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Brush fires ignite throughout the valley and Blue Ridge

Shenandoah County Sheriff's Office
Shenandoah County Sheriff's Office
A brush fire in Woodstock caused the temporary closure of Artz Road.

From the Virginia Department of Forestry - current information on the Virginia Department of Forestry's wildfire suppression activities https://virginiapro.firesponse.com/public/

UPDATE 7:25pm:
Page County Fire-EMS shared on their facebook page:

"Update on the fires in Page County from the VDOF (excluding E Rocky Branch fire)

Fire Size:
211 West – 2,000 acres
Shenandoah Forest – 120 acres
Serenity Ridge – 600 acres

o 211 West – 0 %
o Shenandoah Forest – 10%
o Serenity Ridge – 0%

Significant Events:
o Really good progress today
o Dozer lines established around communities"

UPDATE 7:00pm:
Page County Emergency Communication Center shared on their facebook page:

"Page County is monitoring multiple wildland fires in the areas of the Shenandoah Forrest subdivision, Massanutten Forrest subdivision, 211 West on New Market Mountain and E Rocky Branch Rd, Luray.

Resources are on scene from Virginia Department of Forestry and many counties throughout the state. Federal resources from the US Forest Service are managing the portion of the fire on the George Washington National Forest.

The VDOF is coordinating helicopters and airplane tanker operations to assist with airdrops of water onto the fire. The Shenandoah National Park (SNP) is managing the fire on E Rocky Branch Rd with support from local and state resources.

A shelter that was operated at Luray High School by the American Red Cross and Page County Department of Social Services will be demobilizing at 5:00 PM today, but will be on standby in anticipation of any changes. Currently, there are no residents sheltered at LHS.

We do not have an official count of damaged structures, or whether they are primary residences, cabins, or outbuildings but initial unconfirmed reports between 10-20 structures lost.

There are no reported injuries to citizens or personnel at this time."

UPDATE 2:28pm:
Page County Emergency Communication Center shared on their facebook page, that they will notify residents via CodeRed Reverse 911 and social media when local roads are reopened.

UPDATE 11:55am:
Shenandoah National Park has closed Skyline Drive from Thornton Gap (mile 31) to Mathews Arm (mile 22) due to the Rocky Branch Wildfire. The park has closed the hiking trails in those areas, and a park wide fire ban remains in effect. The Rocky Branch Wildfire fire started Wednesday afternoon. Firefighters are continuing suppression activities and establishing a fire line. National Park Service firefighters are working in partnership with Luray Fire Department and Virginia Department of Forestry. The cause of the fire is unknown.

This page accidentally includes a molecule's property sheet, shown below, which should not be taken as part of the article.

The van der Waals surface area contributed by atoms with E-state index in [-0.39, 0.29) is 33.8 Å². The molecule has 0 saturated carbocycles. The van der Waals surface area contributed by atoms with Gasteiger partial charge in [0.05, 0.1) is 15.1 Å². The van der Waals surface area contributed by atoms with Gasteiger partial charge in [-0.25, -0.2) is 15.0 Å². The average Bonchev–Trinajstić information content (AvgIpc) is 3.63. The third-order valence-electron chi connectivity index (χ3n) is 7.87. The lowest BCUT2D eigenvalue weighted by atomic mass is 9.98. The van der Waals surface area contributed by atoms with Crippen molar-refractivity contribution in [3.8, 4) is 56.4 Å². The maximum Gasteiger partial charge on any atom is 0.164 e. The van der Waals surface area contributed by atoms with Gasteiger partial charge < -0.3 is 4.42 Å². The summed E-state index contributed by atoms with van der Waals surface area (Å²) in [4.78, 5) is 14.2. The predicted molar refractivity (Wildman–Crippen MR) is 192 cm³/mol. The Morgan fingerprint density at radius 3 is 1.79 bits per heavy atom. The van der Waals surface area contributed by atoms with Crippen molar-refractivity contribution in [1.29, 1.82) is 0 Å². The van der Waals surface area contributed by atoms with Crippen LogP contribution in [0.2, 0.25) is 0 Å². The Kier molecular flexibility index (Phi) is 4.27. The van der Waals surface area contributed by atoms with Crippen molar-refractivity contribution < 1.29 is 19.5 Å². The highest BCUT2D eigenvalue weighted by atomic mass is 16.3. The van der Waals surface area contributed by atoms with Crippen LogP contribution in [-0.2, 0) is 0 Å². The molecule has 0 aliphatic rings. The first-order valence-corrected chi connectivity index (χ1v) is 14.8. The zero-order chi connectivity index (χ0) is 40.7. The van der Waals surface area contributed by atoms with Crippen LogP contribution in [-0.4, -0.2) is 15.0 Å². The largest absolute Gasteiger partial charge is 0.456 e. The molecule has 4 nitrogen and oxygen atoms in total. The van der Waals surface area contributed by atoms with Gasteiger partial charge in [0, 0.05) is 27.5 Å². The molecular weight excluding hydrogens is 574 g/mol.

Local and state agencies are responding to an outbreak of brush fires in our region. WMRA's Randi B. Hagi reports.

On Wednesday, the Department of Forestry responded to nearly 60 wildfires, most of them concentrated in the Shenandoah Valley, Blue Ridge, and central Virginia. Roughly half of those have been fully contained, but the largest ones are ongoing in Page County – where three fires have burned 600, 700, and 2,000 acres, respectively. Yesterday evening, residents were evacuated from the areas of Fort Valley, Serenity Ridge, and Egypt Bend roads, and parts of Route 211 remain closed as of Thursday morning.

Emergency shelters have been set up at Luray High School, North Fork Middle School in Quicksburg, Signal Knob Middle School in Strasburg, and the Strasburg Christian Church.

Cory Swift-Turner, communications specialist with the Department of Forestry, said yesterday's high winds and low relative humidity created prime wildfire conditions.

CORY SWIFT-TURNER: Those conditions dry out the fuels, like the dead leaves and other materials, and that allows wildfires to combust very easily. They're spread very quickly, they're propelled by those winds, and that can make them very hard to contain. We also see a lot, with those wind gusts that we had yesterday, that power lines are knocked down, and those can frequently be the cause of a wildfire. The wind will also knock over a dead tree onto a power line and we have that same situation.

Fires burning 100-200 acres in Albemarle and Louisa Counties also prompted evacuations yesterday. The rain in Saturday's forecast should help put out the blazes. The Department of Forestry asks residents to please refrain from burning anything outside until we get decent precipitation.

Randi B. Hagi first joined the WMRA team in 2019 as a freelance reporter. Her writing and photography have been featured in The Harrisonburg Citizen, where she previously served as the assistant editor; as well as The Mennonite; Mennonite World Review; and Eastern Mennonite University's Crossroads magazine.